Piercing the Plod

Thinking of those shepherds who washed their socks that night…

Boring life that – watching sheep.  A fairly predictable plod.  Not that interesting of a dinner party response.  Harder work than you’d ideally like.  Stuck with the same colleagues for years on end. That little bit less rewarding than you feel you deserve.  It’s what your dad did, and then what your son will do after you’ve gone.

Then one ordinary night angels appear in the sky, and tell you about Jesus.

It’s back to the shepherding the next day, and again the days after. The mainstream media haven’t noticed. The powerful and the popular are unperturbed.  But you know – the plod has been pierced.  There’s more to all this than you thought.  There’s a greater reality than the daily grind – and it’s close enough to grab. There’s hope on this hillside now.  And it’s because of this baby born in bethlehem.

All over the earth, amongst the obscure and the unimportant, the daily plod is still being pierced by the message of the Prince of Peace.  You might not always be picking up on it, but everything is being changed by the proclamation of his arrival in that manger.  Good news of great joy has come to you.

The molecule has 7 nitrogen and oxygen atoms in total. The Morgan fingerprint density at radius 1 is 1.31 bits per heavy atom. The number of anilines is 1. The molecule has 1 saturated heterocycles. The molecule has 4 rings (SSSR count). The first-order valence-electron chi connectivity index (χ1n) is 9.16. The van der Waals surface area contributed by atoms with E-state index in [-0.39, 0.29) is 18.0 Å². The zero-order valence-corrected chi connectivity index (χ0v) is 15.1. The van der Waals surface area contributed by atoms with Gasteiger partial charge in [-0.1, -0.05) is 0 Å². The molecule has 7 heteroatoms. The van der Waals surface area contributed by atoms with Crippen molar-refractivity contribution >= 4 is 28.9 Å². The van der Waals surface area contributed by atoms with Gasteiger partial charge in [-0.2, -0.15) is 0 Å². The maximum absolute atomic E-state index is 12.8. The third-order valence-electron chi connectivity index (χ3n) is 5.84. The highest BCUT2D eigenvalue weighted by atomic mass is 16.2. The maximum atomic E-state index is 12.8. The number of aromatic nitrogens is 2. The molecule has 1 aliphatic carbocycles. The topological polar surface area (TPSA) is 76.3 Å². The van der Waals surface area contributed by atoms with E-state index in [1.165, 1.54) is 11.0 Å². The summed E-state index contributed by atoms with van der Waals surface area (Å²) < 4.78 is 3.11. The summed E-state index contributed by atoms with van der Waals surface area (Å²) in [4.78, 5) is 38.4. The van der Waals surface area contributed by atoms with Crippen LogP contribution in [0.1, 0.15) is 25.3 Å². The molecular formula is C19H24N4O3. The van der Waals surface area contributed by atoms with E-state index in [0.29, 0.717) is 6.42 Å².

At the small group level this year we’ve gone from talking in terms of, “Small group is for you, not you for small group” i.e. a low challenge, highly invitational ‘hey, come and check this out’.  Take what you like, leave what you don’t.  You don’t need to sign up for anything, just come and be served, enjoy yourself and benefit from it.

And, over time, into: “#teamofcaptains“. A captain has ownership. They take the success or failure of the group personally.  They lead, mainly by example, but also vocally when required. They put their body on the line, and occasionally play hurt.  They serve as a representative of the group, even when not on the pitch.  The most successful teams are always those who have captains in every position, the armband becoming an irrelevance.

Both are valid and glorious truths in the Kingdom, there’s a time for both, and it’s rarely a clear cut, ‘hey, we’ve moved from one to the other’. It’s just I want you to have that hunger to see people move on.  On into increasing Christlikeness.  The one who came to serve and not to be served.  The one who said, ‘it’s more blessed to give than to receive’, the one who’s making us into fishers of men.

Sweet moments for me have been when it’s bang in the middle of the #teamofcaptains season. I’m learning to milk them, because it’s always sooner than you think that the real Captain says, “Come on, let’s go to another place, so I can spread the message there also”, and it’s back into, “come and see”.

The Kingdom is near, and He’s on the move. If you want to get involved then jump in with some leadership development.

Leadership Development or Death

The churches and ministries I’ve been part of over the last two decades have either had an earnest intentionality about developing and releasing new leaders (almost to the point of being obnoxious about it) along with a tested plan for actually doing so… or, they’ve ceased to exist.